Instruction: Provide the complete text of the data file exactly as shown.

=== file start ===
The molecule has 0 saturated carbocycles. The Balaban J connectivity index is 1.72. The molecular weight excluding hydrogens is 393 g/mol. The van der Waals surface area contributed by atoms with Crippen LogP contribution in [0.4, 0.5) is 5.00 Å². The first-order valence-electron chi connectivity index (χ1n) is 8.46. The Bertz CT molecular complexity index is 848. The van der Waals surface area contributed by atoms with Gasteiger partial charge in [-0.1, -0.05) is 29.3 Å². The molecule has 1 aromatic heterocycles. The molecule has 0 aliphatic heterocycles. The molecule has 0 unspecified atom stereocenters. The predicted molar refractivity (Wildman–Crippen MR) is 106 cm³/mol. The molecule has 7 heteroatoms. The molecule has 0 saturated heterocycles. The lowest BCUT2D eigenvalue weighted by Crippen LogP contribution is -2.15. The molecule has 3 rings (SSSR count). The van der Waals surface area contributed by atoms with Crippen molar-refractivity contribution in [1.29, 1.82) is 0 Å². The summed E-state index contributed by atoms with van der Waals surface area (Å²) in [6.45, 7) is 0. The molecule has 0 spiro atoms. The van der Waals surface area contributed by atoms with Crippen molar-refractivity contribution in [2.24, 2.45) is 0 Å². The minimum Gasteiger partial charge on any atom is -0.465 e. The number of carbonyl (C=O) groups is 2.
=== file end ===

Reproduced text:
The molecule has 0 saturated carbocycles. The Balaban J connectivity index is 1.72. The molecular weight excluding hydrogens is 393 g/mol. The van der Waals surface area contributed by atoms with Crippen LogP contribution in [0.4, 0.5) is 5.00 Å². The first-order valence-electron chi connectivity index (χ1n) is 8.46. The Bertz CT molecular complexity index is 848. The van der Waals surface area contributed by atoms with Gasteiger partial charge in [-0.1, -0.05) is 29.3 Å². The molecule has 1 aromatic heterocycles. The molecule has 0 aliphatic heterocycles. The molecule has 0 unspecified atom stereocenters. The predicted molar refractivity (Wildman–Crippen MR) is 106 cm³/mol. The molecule has 7 heteroatoms. The molecule has 0 saturated heterocycles. The lowest BCUT2D eigenvalue weighted by Crippen LogP contribution is -2.15. The molecule has 3 rings (SSSR count). The van der Waals surface area contributed by atoms with Crippen molar-refractivity contribution in [1.29, 1.82) is 0 Å². The summed E-state index contributed by atoms with van der Waals surface area (Å²) in [6.45, 7) is 0. The molecule has 0 spiro atoms. The van der Waals surface area contributed by atoms with Crippen molar-refractivity contribution in [2.24, 2.45) is 0 Å². The minimum Gasteiger partial charge on any atom is -0.465 e. The number of carbonyl (C=O) groups is 2.